I wrote a post on Medium about Bluetooth Low Energy security showing how Visible Light Communication can improve it.
Follow this link
to read it on Medium.
About IoT security
Since the Internet of Things is still in the emerging phase, ensuring security
and privacy is an important issue that must be addressed and resolved now.
The number of IoT and connected objects grows exponentially, so their security
exploits will have more and more repercussions, making them very
attractive for the hackers. Recent news and the growing IoT track at
security conferences such as Blackhat, or
Defcon perfectly illustrates this phenomenon.
In regards to Bluetooth, the SIG greatly enhanced the BLE security releasing at
the end of 2014 the Bluetooth Core Specification 4.2. This update introduces
LE Secure Connections pairing model with the numeric comparison method and
the Elliptical Curve Hellman-Diffie (ECDH) algorithm for the key exchange.
LE Secure Connections fixes BLE 4.0–1 exploits unveiled in 2012 by Mike
Ryan at TOORCON
Like LE Legacy pairing, LE Secure Connection defines several modes and
levels of security (see section 5.2.4 Association Models of the Bluetooth Core
Specification 4.2). Nonetheless, the available modes depend on the “IO
Capabilities” — keyboard, display, button — that the pairing devices have.
The highest level of security, Numeric Comparison requires that both BLE
devices have a keyboard and a display to confirm and compare a number displayed
on both the peripheral and smartphone. An alternative and more convenient
approach is using NFC.
By placing a smartphone close to the BLE (and NFC)
peripheral, NFC will automatically initiate the BLE pairing and keys exchange
mechanisms to establish an authenticated and encrypted communication channel.
However, the highly limited bill of material (BOM) cost or the PCB size prevents placing a screen, an interactive input, or an NFC antenna on such
As a consequence, they provide a weak level of security whereas the
attacks targeting such smart objects are rising.
To overcome this issue, we propose a technological solution based on Visible Light Communication (VLC) solution to assist the pairing and the secure
connection setup between a BLE 4.2 peripheral and a smartphone.
solution targets low-cost and size-constrained IoT devices that need to setup
the Secure Connection with Numeric Comparison to provide a high level of security even on BLE devices that have neither input and display nor NFC.
Few words about Kiwink and VLC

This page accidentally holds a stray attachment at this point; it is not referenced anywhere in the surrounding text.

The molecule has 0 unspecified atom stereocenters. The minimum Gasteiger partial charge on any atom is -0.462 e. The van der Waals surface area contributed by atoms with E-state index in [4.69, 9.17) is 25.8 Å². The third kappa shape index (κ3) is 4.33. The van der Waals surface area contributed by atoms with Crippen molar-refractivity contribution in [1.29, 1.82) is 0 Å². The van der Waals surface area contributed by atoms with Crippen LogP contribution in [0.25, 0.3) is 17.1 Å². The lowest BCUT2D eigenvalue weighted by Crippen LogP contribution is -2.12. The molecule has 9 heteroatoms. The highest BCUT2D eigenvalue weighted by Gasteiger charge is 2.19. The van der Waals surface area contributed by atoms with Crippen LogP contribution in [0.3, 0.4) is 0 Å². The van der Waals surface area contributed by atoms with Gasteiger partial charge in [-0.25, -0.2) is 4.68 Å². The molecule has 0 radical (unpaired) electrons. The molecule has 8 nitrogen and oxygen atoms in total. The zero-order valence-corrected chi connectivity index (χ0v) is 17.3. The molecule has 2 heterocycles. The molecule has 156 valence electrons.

Rtone has recently developed
Kiwink®, a short range bidirectional Visible Light Communication system between an unmodified smartphone and a basic and cheap LED.
Kiwink® uses the camera and the flashlight of an
Android or iOS smartphone and does not need hardware modification in the IoT peripheral since it works with any micro-controller.
In fact, bringing Visible Light Communication to your nRF52 BLE
device just need a firmware update!
The communication range of such technology is tens of centimeters while the
throughput is about 1kbps from the peripheral LED to the smartphone and 50bps from the smartphone to the peripheral LED.
Kiwink® is a trademark and its technology patented.
Improving BLE security with Kiwink and VLC
To solve the problem described above, we propose to take advantage of this
VLC-based technology and ubiquitous LEDs, to provide a safe side channel to
acknowledge or display a confirmation code and establish a BLE Secure
Connection. We can also envisage to transmit a larger key if another Secure
Connection mechanism is used.
This out of band key exchange is thus safer than NFC against passive
eavesdropper since the light signal is highly directive and easy to obfuscate.
In practice, the connection establishment should work as follow:
- The smartphone starts sending a BLE Secure Connection request to the peripheral
- The smartphone and the peripheral proceeds to the Secure Connection
Establishment with Numeric Comparison according to the BLE 4.2 standard
- While the smartphone confirmation number appears on the smartphone screen, the
peripheral LED starts lightning and transmits its number.
- By placing its smartphone above its screen, the application decodes the signal
and displays the peripheral number on the smartphone screen.
- The user confirms that both codes are equal.
- The smartphone sends the acknowledgment to the peripheral using the flashlight.
- The peripheral decodes the acknowledgment signal and the secure connection
establishment can proceed according to the BLE 4.2 standard.
We have shown that Kiwink and VLC offer the possibility to setup a SecureConnection with Numeric Comparison or Out-Off-Band authentication on
low-cost and size-constrained IoT devices that have neither input and display nor NFC.
Our solution brings a high level of security on BLE devices that would have
been completely unsafe otherwise. The costs of this major improvement are negligible since Kiwink only relies on a cheap LED and a piece of software.
Besides, many application fields and use cases of VLC exists like access
control, device-to-device communication, or accurate indoor localization using
ceiling LEDs (Kiwink website gives further information
Finally, feel free to give your feedback about that. We are are waiting for your
comments and suggestions!
You can also read this post and engage the conversation on the NordicDeveloperZone.